When I took over, I had mentally prepared some do’s and don’ts. I had made up my mind to work for a society free of fear even if I were to lose my government in the process. But certainly, I was cautious enough not to start anything radical for which the society was not prepared. After building people’s confidence in the authority of the state, my next focus was human resources and infrastructure. We built over 15,000 schools and increased enrolment. Only four years ago, a study pointed out that 25 lakh children had no access to formal education. Since then that number has been brought down to eight lakh, meaning a drastic increase in enrolment of students in primary schools. Then we had a huge shortfall of teachers. Over two lakh primary teachers were appointed. Two lakh more teachers need to be appointed.

But there is a general complaint that quality of teaching is poor. Isn’t there a big gap in teachers’ training?
In some cases, it could be a genuine complaint. But by and large, teachers are attending schools and imparting good education. I am not claiming that I have addressed the quality issue. My priority had to be quantity. Once the enrolment increased, we were sure that the quality of education would improve.  The government has been conducting eligibility test for recruitment of teachers.  And teachers are being recruited through the panchayats and urban local bodies. The Indira Gandhi National Open University (IGNOU) has also been conducting mid-course training for all teachers. We have stopped giving salary increments to teachers who failed their state-level eligibility test.
Given the kind of backlog we had, I did not wait to address the problem.  Taiyari karte rahte to samay nikal jata (preparations would have inordinately delayed the job). I began the job in right earnest. The next focus would certainly be on quality.

There was an expectation that investment would come to Bihar during your rule. That did not happen. Why is it that your government could not attract private investment?
It would not be an exaggeration to say that the centre is responsible for that. We got private investment proposals for sugar industry and thermal power plants, but the centre has been throwing spanner in the works. We wanted to make Bihar an ethanol hub, but it was suddenly decided that all greenfield projects of sugar industry will need central government’s approval. And we have not been given approval. There were many proposals to set up thermal power plants, but we were not given coal linkages. There has been no progress on these projects.  That the Centre is determined to stall Bihar’s development is evident by the fact that now we are not allowed to give water to thermal power plants. We may suffer floods year after year, but we need approval of the Central Water Commission for allocating river water to thermal power plants. The centre’s suspect intentions are also borne out by the fact that the prime minister has been avoiding meeting an all-party delegation from Bihar for  four years on the issue of giving special category status to the state.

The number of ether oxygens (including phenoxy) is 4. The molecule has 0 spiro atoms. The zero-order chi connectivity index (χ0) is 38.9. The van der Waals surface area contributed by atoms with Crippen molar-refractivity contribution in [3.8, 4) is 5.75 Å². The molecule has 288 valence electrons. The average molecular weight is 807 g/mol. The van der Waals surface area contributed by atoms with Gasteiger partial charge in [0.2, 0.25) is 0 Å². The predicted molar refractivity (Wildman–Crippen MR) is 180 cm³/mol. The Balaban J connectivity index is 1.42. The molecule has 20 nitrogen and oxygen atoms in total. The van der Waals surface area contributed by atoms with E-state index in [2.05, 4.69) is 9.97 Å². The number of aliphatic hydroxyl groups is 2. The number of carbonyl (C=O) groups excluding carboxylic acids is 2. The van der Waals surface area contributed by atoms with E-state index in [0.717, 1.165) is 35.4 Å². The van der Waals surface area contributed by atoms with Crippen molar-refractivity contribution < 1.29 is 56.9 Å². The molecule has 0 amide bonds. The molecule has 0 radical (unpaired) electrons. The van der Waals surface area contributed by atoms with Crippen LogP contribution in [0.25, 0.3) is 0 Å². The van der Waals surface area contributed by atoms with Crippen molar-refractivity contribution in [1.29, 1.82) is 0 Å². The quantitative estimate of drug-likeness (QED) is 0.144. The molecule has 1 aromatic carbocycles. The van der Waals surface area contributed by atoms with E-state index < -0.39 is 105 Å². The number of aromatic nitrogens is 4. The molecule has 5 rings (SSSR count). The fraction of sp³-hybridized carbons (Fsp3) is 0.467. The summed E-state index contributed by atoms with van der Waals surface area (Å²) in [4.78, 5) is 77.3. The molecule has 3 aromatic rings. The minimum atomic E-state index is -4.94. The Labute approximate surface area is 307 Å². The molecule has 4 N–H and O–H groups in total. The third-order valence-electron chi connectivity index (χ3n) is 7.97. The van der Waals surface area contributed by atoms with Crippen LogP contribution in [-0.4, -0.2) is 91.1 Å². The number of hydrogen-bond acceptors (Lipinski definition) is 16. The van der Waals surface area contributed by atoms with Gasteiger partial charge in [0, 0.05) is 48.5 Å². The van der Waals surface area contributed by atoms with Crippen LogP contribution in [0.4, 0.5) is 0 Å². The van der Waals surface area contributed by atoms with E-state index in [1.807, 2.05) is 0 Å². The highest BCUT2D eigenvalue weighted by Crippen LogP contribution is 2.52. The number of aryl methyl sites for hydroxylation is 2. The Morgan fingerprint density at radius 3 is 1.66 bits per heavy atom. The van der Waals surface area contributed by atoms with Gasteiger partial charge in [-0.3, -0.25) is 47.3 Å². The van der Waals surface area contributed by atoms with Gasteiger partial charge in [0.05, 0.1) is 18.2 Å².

But I learnt that you are given special attention by the prime minister whenever he hosts any function in Delhi?
That is true. But the prime minister is also accountable to a political party. And the problem with the Congress is that it opposes any move that my government initiates, including the ones whose only aim is to spur economic growth.

How is your equation with the BJP now?  Is there still ill will over the episode that preceded the BJP’s national executive committee meeting in Patna, particularly your reaction to the advertisement allegedly put up by Narendra Modi?
That entire episode be best forgotten. My experience with the BJP in running the government has been excellent. We are keen to continue this coalition as it is best suited to the state. The coalition came to power five years ago on the promise of bringing change in Bihar. And let me tell you on all issues, the BJP has been always helpful, including on the issue of bringing madarsas into mainstream education and introducing incentives for Muslim girl students.

Have you finalised seat-sharing with the BJP? Do you still insist on not allowing Narendra Modi and Varun Gandhi to campaign in Bihar?